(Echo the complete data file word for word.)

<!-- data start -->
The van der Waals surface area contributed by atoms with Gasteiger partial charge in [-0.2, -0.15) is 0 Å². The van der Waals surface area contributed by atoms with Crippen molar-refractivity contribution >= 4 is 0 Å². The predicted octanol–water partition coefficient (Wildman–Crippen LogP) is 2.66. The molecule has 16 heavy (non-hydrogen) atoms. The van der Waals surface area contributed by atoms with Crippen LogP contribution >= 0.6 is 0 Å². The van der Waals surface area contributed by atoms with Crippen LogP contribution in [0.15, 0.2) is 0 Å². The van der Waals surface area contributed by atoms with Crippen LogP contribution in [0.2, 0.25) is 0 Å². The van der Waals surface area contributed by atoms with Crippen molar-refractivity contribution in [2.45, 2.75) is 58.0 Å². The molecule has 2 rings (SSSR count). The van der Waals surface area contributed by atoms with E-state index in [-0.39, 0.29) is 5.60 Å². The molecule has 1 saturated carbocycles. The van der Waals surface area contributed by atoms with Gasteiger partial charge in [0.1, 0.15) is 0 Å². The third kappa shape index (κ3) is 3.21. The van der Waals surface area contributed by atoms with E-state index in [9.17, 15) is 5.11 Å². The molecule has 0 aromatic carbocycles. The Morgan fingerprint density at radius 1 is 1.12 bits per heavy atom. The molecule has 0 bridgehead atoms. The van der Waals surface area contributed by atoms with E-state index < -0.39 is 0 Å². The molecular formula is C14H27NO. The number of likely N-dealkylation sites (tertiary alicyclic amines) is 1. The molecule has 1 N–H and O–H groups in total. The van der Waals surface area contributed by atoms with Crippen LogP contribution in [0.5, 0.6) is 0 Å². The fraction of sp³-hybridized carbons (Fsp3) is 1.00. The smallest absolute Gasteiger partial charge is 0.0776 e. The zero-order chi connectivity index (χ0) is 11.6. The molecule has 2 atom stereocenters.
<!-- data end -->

The van der Waals surface area contributed by atoms with Gasteiger partial charge in [-0.2, -0.15) is 0 Å². The van der Waals surface area contributed by atoms with Crippen molar-refractivity contribution >= 4 is 0 Å². The predicted octanol–water partition coefficient (Wildman–Crippen LogP) is 2.66. The molecule has 16 heavy (non-hydrogen) atoms. The van der Waals surface area contributed by atoms with Crippen LogP contribution >= 0.6 is 0 Å². The van der Waals surface area contributed by atoms with Crippen LogP contribution in [0.15, 0.2) is 0 Å². The van der Waals surface area contributed by atoms with Crippen LogP contribution in [0.2, 0.25) is 0 Å². The van der Waals surface area contributed by atoms with Crippen molar-refractivity contribution in [2.45, 2.75) is 58.0 Å². The molecule has 2 rings (SSSR count). The van der Waals surface area contributed by atoms with E-state index in [-0.39, 0.29) is 5.60 Å². The molecule has 1 saturated carbocycles. The van der Waals surface area contributed by atoms with Gasteiger partial charge in [0.1, 0.15) is 0 Å². The third kappa shape index (κ3) is 3.21. The van der Waals surface area contributed by atoms with E-state index in [9.17, 15) is 5.11 Å². The molecule has 0 aromatic carbocycles. The Morgan fingerprint density at radius 1 is 1.12 bits per heavy atom. The molecule has 0 bridgehead atoms. The van der Waals surface area contributed by atoms with E-state index < -0.39 is 0 Å². The molecular formula is C14H27NO. The number of likely N-dealkylation sites (tertiary alicyclic amines) is 1. The molecule has 1 N–H and O–H groups in total. The van der Waals surface area contributed by atoms with Crippen LogP contribution in [0.5, 0.6) is 0 Å². The fraction of sp³-hybridized carbons (Fsp3) is 1.00. The smallest absolute Gasteiger partial charge is 0.0776 e. The zero-order chi connectivity index (χ0) is 11.6. The molecule has 2 atom stereocenters.